It’s tiring to actually go see people. I have to plan. Dress the kids in cute clothes, bring extras, bathe them, and load ’em up. When we get to the home of other people, I spend most of the visit chasing and scolding children. There is very little sitting, or un-interrupted conversation (The much needed adult kind). There is chaos. We get home cranky and exhausted. I temporarily give up on ever leaving my home, until they’re in high school. Having a healthy social life is very difficult with multiple small kids… and I am lucky enough to have more help than most.

All The Help I Can Get.

I am one of the fortunate ones: I have an amazing husband. I know many people don’t have that life-preserver, while treading the unexpectedly difficult waters of parenthood. (To you single parents: I tip my hat.) We are extremely grateful for my in-laws who live right up the road from us. They are always right there and eager to help. I am also thankful for my Mom: She lives a few towns away but will always come to my aide: whether I have to work or am just having a bad day. These people among others make up my ‘tribe.’

While I know I have a ton of support, it’s still not enough. There are days I want to pull my hair out. Days I just don’t want to -Mommy- for a while. I mutter: “What was I thinking I don’t have the patience for this, I knew nothing about children then I had two of ’em too close together, I suck at this… “ I lost my temper. I yelled. I took her by the arm to the time-out chair. I growled.

So I apologize. Over and over again I ask these beautiful little monsters to forgive Mama. She’s doing her best. She is nothing like the mother she envisioned herself being, back when she was ignorant. She’s asking: “Where is my village?!”

Realizing The Struggle Is Real

I saw a funny that read something like: I used to be the perfect parent, back before I had kids. I couldn’t have said it better myself. I know the people judging me the most harshly, are the ones who don’t have little life-sentences of their own. I know this because I used to be one of those people. “When I have kids they will never misbehave because I will be tough and consistent. That’s all it is right?” I thought: “People far more ignorant than I, have kids every day -we got this!” I didn’t know about the lack of sleep, the last drop of patience being drained. I didn’t plan for potty-training and public disobedience. (I also didn’t plan on coming down with a debilitating chronic illness, but that’s a story for a different article)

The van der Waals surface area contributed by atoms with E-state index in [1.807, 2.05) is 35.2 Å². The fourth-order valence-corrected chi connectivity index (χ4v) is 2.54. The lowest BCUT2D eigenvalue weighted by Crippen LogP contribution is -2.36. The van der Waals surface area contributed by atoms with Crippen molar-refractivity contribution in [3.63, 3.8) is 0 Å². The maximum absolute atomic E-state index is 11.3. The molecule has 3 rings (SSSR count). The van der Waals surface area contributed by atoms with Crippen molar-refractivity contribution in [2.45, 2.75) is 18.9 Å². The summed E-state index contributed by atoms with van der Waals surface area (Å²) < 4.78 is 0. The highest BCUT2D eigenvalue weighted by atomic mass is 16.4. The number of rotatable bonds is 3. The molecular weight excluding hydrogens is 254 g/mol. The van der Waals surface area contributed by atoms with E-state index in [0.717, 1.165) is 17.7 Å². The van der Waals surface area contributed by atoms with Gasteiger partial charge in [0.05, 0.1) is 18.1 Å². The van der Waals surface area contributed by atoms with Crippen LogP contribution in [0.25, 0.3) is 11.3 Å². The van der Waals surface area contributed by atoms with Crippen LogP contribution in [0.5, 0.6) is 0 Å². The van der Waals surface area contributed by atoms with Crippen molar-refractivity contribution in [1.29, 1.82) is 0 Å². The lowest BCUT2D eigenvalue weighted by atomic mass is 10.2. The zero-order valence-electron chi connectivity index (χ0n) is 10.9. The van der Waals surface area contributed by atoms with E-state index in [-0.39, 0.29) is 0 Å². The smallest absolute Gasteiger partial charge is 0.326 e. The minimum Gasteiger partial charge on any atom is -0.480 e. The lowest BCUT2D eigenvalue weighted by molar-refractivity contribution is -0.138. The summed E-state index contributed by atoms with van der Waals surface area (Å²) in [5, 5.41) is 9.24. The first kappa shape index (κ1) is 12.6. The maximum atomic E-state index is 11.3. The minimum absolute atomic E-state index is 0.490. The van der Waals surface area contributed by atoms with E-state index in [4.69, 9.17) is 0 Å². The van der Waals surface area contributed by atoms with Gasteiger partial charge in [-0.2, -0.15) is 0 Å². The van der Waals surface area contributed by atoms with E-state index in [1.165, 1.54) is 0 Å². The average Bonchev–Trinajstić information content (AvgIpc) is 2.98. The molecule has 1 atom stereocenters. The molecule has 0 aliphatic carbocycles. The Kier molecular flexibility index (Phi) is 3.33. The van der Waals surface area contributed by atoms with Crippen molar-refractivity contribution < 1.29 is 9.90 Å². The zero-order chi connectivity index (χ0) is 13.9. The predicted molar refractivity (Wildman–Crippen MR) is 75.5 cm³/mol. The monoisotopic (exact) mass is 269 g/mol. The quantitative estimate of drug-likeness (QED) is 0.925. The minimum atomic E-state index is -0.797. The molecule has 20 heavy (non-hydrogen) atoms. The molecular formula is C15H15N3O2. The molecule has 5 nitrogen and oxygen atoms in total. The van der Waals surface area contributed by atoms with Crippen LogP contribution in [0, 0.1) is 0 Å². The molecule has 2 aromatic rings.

In the beginning of my pregnancy with baby number two, I knew a woman who also had two girls also about 15 months apart. When I told her I was pregnant again, a very concerned look came across her face. She told me about getting overwhelmed. About being so frustrated she screamed at her children. “OH MY!” I thought: “I will NEVER scream at my babies!!” Ha. Ha-ha. Ha

Another close friend had a mild break down one night: She walked out of her home, saying nothing to her kids or husband, got into her car and drove away. She checked into a hotel room, and so checked out of life for a minute. It was a difficult time that she’s since made it through, with flying colors… But I ask: Where was her village?

I Propose A Solution

I think as mothers we are afraid to ask for help because that feels like admitting to inadequacy. We don’t want people to know that we are in over our heads some days. We absolutely cannot admit for one second that we are not super-mom 24/7. We get angry: We get sad. Many of us are on anti-depressant/anxiety medication.

I want to do something about it: I’m setting a personal goal to invite one friend to my home, once a week. I used to complain that people never come see me, until I realized perhaps it’s because I don’t actively invite them. I’m making it a priority to go see a family member as often (exhausting as it may be). I’m going to start promoting group activities centered on getting daunting projects done:

  • Window Washing Parties
  • Gardening Get-Togethers
  • Wood splitting and piling extravaganzas
  • Canning Shindigs
  • Yard Work Shenanigans

Bring wine and chocolate. Bring beer and bratwurst; whatever the occasion and company calls for. Next week go to someone else’s place and help them with whatever project is weighing on them. Just do it together. Not only do “many hands make light work,” but getting together with real people to accomplish goals, however large or small they are, is good for you, your family and, your community.

I will spend less time on social media. It makes us feel like we’re connecting- but we aren’t. I will make phone calls and send cards. This is the task I set before myself this summer: To encourage each other to get out of our houses and do things together. Let’s build a village.